Tap the Start button and the engine responds with a guttural burble, seemingly anxious to shift into gear. I certainly wouldn’t want to disappoint and so, as soon as I cinch my seatbelt and check the mirrors, I put the car into “D” and launch myself down Skyline Drive.
For those who still think of Hyundai as a bargain brand, the new, 2022 Elantra N is likely to come as a big surprise. In recent years, the Korean carmaker has been stepping up its performance game and the new sedan, which was formally unveiled this past week, is the latest example.
Hyundai N Line Trim
Borrowing a page from more upscale German brands like BMW and Mercedes-Benz, Hyundai takes a two-step approach to performance – one that can be confusing to the uninitiated. Moving up from base trim, you get the new N Line models that offer more sporty appearance details and, in some instances, improvements to power and handling.
With N models, like the new Elantra, you get a sort of automotive Jekyll-and-Hyde. It can deliver track levels of performance in N Mode, while comfortably handling everyday chores and commutes when dialed back to “Comfort.”
2022 Elantra N: Behind The Wheel
During a trip to San Francisco’s South Bay area I didn’t have much time behind the wheel, so I’m determined to focus on the beast side of the new Elantra N. And, as I pull out onto the winding, two-lane blacktop, I slam the throttle, the tires issuing a satisfying screech. There’s no question the new N model is quick, but I’ve not yet gotten everything it offers, so I goose the turbocharged 2.0L engine by tapping the big “N” button on the steering wheel. The sedan takes off like a cheetah spotting prey, as I sink deep into the well-bolstered sport seat.
In the right vehicle, Skyline Drive can be a delight to drive, but it does pose plenty of challenges, with tight blind curves and pavement that’s often broken and frequently off-camber. Those are perfect conditions for testing out the new Elantra N, however. The good news is that it’s more than a straight-line sled. It’s adaptive damping system hunkers down as I wind around the corners. It does beat you up a bit on the rougher pavement, but it provides a sense of confidence that, with each passing mile, increases.
Even as I overcook a corner, the chassis retains its pose, letting me quickly correct and squirt out the other side. As I turn around and head back to base, I have a chance to check out the brakes. They’re grippy enough to give you a nose bleed. And, if Hyundai’s PR team is to be believed, you can stand on them over and over while logging track laps without worrying about fade.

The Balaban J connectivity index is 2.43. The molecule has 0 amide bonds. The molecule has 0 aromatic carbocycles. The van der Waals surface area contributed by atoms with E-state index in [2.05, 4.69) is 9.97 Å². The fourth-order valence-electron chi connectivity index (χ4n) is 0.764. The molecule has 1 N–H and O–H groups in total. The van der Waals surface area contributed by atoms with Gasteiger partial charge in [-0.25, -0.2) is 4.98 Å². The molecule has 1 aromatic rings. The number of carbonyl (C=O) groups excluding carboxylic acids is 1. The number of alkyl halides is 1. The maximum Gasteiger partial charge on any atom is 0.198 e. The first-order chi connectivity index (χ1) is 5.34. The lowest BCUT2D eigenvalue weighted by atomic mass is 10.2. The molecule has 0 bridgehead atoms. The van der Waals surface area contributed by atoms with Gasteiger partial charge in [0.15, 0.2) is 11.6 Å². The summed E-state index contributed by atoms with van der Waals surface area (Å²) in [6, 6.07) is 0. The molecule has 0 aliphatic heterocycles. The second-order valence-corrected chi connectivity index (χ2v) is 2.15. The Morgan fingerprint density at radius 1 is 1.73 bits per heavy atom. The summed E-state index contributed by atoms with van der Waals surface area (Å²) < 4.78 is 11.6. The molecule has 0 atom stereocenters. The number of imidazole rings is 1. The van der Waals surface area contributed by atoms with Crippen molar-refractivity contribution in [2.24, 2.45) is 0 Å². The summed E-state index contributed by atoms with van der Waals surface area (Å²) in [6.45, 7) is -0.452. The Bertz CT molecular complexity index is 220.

Hyundai Elantra N Upgrades
With the 2022 Hyundai Elantra N, you get a big boost in numbers over the base package which starts out at a mere 147-horsepower. The N’s turbocharged 2.0L inline-four nominally delivers 276 hp and 289 lb.-ft. of torque – though it’ll kick that up to 286 hp for 20 seconds when you press the N button. Power is directed to the front wheels through a 6-speed manual – though my tester is equipped with the optional 8-speed wet dual-clutch transmission.
The key to the N series, however, is to deliver a complete package, rather than just boosting power. That translates into the beefed-up cooling system and notable improvements to chassis and brakes that allow you to run lap after lap on the track. For those with a technical bent, these include modified jounce bumpers, stabilizer bars and 14.2-inch front brake rotors. The powertrain borrows from WRC rally cars with an integral drive axle.
There are, of course, sporty revisions to the body and interior. And even the electronics are updated. Toggling to the Sport driving mode changes the all-digital instrument cluster to fire engine red and shifts the gauges to a more track-oriented layout.
As I come down to my last few miles, I fall behind a caravan of tourists moving well under the speed limit. There’s a newly painted double-yellow line down the middle of the road and too many curves to take chances. So, I do get the chance to check out the more mannered side of the new Elantra N. Switching back to Comfort mode the sedan seems to almost sigh, like an athlete who has just won the race and is taking a relaxing victory lap.
Nanny functions, like electronic stability control, are now full-on. The damping system suddenly begins soaking up more of Skyline Drive’s bumps and, while I’m leveling a stream of invectives at the minivan holding up traffic, I can see how the N’s dual personality would allow it to serve as a family hauler during the week – while posing a serious challenge to competitors like the Honda Civic Type-R over the weekend.
Hyundai has yet to release pricing for the 2022 Elantra N but it is widely expected to start at around $30,000. It should start hitting dealer lots super late this year. You can find out more on Hyundai’s website HERE.